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The Project Management Toolbox - Part 4: Good governance
Home > unspun > unspun 30 - Navigating the path to successful change > The Project Management Toolbox - Part 4: Good governance
Governance bodies that are set up well can have a significant impact on the smooth running of projects and programmes of work. Here, we talk about the key ingredients to ensure that your governance arrangements are most effective and add value.
In the last issue of Unspun, we focused our Project Management Toolbox on building and maintaining stakeholder engagement. This time we’re turning our attention to project and programme governance.
When it comes to projects and programmes, good governance is essentially about encouraging and supporting the decisions that lead to success. This is easier said than done. As Theodore Roosevelt put it, “In any moment of decision, the best thing you can do is the right thing, the next best thing is the wrong thing, and the worst thing you can do is nothing”. So it’s not surprising that some governance bodies suffer from struggling to make decisions and lessons learned reports are riddled with observations that governance could have better served, steered or controlled the project or programme.
To help, we highlight some of the key pitfalls to avoid and offer some tips to ensure that your governance arrangements are set up to help your projects and programmes succeed.
To establish effective and value-adding governance arrangements, you first need to be clear on the purpose of each governance body – what it’s here to do. Some governance groups are established to mitigate risk; others to control investment. Some aim to ensure that the solutions delivered by change are fit for purpose; others that the desired benefits are achieved. Whatever the purpose of a governance body, it is important to be clear on this upfront and to communicate it unambiguously and widely. Why is this so critical? Because a clear agreed purpose lays a strong foundation for good governance.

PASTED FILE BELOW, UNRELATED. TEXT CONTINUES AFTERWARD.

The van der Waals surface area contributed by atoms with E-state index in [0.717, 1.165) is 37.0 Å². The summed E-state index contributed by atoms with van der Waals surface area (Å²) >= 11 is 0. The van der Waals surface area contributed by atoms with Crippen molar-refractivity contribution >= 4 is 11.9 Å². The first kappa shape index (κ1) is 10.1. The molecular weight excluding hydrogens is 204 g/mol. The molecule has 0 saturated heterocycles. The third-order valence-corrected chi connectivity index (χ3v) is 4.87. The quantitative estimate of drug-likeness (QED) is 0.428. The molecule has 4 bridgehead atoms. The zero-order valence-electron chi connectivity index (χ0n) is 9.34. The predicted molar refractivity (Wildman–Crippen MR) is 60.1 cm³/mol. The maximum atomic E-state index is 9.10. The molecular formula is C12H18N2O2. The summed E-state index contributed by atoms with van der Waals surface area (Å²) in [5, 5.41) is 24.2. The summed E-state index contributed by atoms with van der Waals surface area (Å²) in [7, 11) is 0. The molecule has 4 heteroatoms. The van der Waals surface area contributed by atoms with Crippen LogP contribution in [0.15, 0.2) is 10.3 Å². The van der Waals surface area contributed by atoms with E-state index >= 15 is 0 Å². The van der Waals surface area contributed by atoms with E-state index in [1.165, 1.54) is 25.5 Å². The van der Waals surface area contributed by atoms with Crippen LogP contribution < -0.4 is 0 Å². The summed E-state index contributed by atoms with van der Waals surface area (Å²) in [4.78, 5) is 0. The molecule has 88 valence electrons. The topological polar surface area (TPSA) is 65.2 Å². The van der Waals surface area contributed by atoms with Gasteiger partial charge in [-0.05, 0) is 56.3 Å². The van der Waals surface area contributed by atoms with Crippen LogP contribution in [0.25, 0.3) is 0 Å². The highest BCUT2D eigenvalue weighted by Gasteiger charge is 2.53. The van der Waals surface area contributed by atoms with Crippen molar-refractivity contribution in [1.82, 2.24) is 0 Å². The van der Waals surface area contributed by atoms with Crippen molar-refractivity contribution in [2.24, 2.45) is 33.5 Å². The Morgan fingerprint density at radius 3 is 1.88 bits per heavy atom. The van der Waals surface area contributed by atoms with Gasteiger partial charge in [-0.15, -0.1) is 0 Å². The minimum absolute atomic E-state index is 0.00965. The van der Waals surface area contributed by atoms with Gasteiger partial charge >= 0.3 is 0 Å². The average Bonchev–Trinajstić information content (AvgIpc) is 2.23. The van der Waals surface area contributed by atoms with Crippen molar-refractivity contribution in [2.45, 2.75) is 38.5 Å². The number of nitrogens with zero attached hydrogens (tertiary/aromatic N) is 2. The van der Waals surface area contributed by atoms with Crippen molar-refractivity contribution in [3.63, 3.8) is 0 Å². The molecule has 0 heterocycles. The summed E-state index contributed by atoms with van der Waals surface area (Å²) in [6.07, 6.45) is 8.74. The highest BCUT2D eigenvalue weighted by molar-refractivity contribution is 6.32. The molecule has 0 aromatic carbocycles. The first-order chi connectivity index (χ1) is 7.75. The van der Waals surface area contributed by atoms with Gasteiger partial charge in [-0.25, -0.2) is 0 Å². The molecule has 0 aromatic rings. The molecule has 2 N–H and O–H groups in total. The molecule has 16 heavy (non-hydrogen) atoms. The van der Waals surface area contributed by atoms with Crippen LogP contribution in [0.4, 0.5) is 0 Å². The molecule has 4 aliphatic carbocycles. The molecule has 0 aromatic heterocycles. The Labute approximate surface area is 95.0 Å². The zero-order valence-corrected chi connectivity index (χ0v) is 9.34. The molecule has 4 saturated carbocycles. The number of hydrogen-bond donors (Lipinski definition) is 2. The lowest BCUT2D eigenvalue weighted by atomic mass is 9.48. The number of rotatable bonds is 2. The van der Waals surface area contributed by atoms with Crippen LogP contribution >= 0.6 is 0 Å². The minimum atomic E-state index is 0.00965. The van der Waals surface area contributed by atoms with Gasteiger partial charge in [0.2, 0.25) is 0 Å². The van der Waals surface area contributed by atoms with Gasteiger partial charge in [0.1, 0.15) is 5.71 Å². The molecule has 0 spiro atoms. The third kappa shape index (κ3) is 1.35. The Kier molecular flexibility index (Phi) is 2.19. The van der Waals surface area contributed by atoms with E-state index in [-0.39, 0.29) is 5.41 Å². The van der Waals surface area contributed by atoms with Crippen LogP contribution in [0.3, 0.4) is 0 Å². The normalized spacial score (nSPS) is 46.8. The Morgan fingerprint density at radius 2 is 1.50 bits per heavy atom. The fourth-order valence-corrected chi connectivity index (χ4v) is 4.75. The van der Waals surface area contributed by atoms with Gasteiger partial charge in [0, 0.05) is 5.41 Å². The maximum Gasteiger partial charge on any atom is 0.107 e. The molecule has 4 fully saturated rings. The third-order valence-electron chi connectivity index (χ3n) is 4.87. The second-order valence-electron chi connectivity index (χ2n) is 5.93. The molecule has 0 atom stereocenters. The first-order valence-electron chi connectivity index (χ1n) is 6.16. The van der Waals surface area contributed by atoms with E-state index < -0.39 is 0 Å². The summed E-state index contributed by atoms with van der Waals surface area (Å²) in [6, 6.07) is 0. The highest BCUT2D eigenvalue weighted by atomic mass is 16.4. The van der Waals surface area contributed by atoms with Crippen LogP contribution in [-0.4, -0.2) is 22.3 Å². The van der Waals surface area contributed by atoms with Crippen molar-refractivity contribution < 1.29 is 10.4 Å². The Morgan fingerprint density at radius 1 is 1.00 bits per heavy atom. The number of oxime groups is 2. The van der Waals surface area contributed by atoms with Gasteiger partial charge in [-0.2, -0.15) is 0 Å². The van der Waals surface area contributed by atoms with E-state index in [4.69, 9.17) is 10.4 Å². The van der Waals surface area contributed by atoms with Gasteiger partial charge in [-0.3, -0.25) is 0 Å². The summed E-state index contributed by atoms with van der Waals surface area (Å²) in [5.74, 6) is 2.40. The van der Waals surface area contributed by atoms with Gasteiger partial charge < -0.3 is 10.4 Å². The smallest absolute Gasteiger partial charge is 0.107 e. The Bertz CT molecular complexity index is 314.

Most governance bodies are set up to make decisions. Sometimes it is appropriate for these decisions to be made by committee, but this is notoriously difficult even in the most aligned of stakeholder groups. It might be better to appoint the Chair as the decision-making authority, with the other attendees providing counsel, input and support as required. This approach is likely to make decision-making quicker and easier.
Once you’ve clarified the purpose and decision-making process, it’s worth writing clear and simple terms of reference which can be agreed at the inaugural meeting. When setting the terms of reference for the group consider how the governance body fits within the overall governance regime of the organisation, the division, the portfolio or the programme. Don’t waste time and effort considering things that have been decided elsewhere. To avoid multiple governance groups attempting to independently make the same decisions, make sure you are clear on the role and purpose of each of these bodies and challenge whether there is a need for a new committee before setting one up.
Arguably, choosing the right people to make decisions will have the most direct influence on whether the governance body is a finely-tuned decision-making machine or a toothless talking shop. Choose the Chair or sponsor who has the most to gain from the governance body being successful in achieving its purpose but take care not to appoint someone who is too senior and simply cannot spare the time required.
Once you have your Chair, it’s time to make the difficult choice of who to regularly invite to the meetings. The temptation is to openly invite representation from every stakeholder group who could conceivably be impacted by or remotely interested in the project or programme. From the relatively simple task of planning a time that everyone can make to actually getting a cast of thousands to agree on a decision - the more people involved, the harder it becomes. To avoid this unnecessary drag on success, select attendees with care to strike the right balance between covering the necessary bases while keeping the group focused, effective and manageable. A good tactic here is to focus on who has the content knowledge, who will be affected by the changes and who will enjoy the benefits of the project or programme.